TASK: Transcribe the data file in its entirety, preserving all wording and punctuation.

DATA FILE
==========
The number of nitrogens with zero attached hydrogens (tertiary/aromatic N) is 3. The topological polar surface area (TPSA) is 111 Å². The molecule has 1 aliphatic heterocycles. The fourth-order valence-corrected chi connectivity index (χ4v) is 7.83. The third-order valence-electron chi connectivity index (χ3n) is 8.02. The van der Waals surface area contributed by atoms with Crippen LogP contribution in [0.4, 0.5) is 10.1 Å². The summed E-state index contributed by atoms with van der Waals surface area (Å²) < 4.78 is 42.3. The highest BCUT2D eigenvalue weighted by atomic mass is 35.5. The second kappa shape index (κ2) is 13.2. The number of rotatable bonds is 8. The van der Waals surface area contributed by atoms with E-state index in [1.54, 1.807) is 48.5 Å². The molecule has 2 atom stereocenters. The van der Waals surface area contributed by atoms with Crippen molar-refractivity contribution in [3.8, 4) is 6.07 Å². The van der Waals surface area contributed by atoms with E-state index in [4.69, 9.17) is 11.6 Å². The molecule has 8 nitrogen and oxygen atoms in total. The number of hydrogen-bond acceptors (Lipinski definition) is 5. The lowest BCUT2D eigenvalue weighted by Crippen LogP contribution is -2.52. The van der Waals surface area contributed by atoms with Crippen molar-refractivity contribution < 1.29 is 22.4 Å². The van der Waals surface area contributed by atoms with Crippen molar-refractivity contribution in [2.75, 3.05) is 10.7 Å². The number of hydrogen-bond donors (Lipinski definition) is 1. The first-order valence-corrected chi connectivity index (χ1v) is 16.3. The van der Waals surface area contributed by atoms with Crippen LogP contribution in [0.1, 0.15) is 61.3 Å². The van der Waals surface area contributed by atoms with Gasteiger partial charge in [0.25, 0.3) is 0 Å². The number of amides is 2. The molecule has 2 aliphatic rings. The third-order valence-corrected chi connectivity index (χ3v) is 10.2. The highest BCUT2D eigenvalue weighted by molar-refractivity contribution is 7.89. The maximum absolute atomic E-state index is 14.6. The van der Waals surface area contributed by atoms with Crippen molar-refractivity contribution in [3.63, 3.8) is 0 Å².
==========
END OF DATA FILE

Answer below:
The number of nitrogens with zero attached hydrogens (tertiary/aromatic N) is 3. The topological polar surface area (TPSA) is 111 Å². The molecule has 1 aliphatic heterocycles. The fourth-order valence-corrected chi connectivity index (χ4v) is 7.83. The third-order valence-electron chi connectivity index (χ3n) is 8.02. The van der Waals surface area contributed by atoms with Crippen LogP contribution in [0.4, 0.5) is 10.1 Å². The summed E-state index contributed by atoms with van der Waals surface area (Å²) < 4.78 is 42.3. The highest BCUT2D eigenvalue weighted by atomic mass is 35.5. The second kappa shape index (κ2) is 13.2. The number of rotatable bonds is 8. The van der Waals surface area contributed by atoms with E-state index in [1.54, 1.807) is 48.5 Å². The molecule has 2 atom stereocenters. The van der Waals surface area contributed by atoms with Crippen molar-refractivity contribution in [3.8, 4) is 6.07 Å². The van der Waals surface area contributed by atoms with E-state index in [4.69, 9.17) is 11.6 Å². The molecule has 8 nitrogen and oxygen atoms in total. The number of hydrogen-bond acceptors (Lipinski definition) is 5. The lowest BCUT2D eigenvalue weighted by Crippen LogP contribution is -2.52. The van der Waals surface area contributed by atoms with Crippen molar-refractivity contribution < 1.29 is 22.4 Å². The van der Waals surface area contributed by atoms with Crippen molar-refractivity contribution in [2.75, 3.05) is 10.7 Å². The number of hydrogen-bond donors (Lipinski definition) is 1. The first-order valence-corrected chi connectivity index (χ1v) is 16.3. The van der Waals surface area contributed by atoms with Crippen LogP contribution in [0.1, 0.15) is 61.3 Å². The van der Waals surface area contributed by atoms with Gasteiger partial charge in [0.25, 0.3) is 0 Å². The number of amides is 2. The molecule has 2 aliphatic rings. The third-order valence-corrected chi connectivity index (χ3v) is 10.2. The highest BCUT2D eigenvalue weighted by molar-refractivity contribution is 7.89. The maximum absolute atomic E-state index is 14.6. The van der Waals surface area contributed by atoms with Crippen molar-refractivity contribution in [3.63, 3.8) is 0 Å².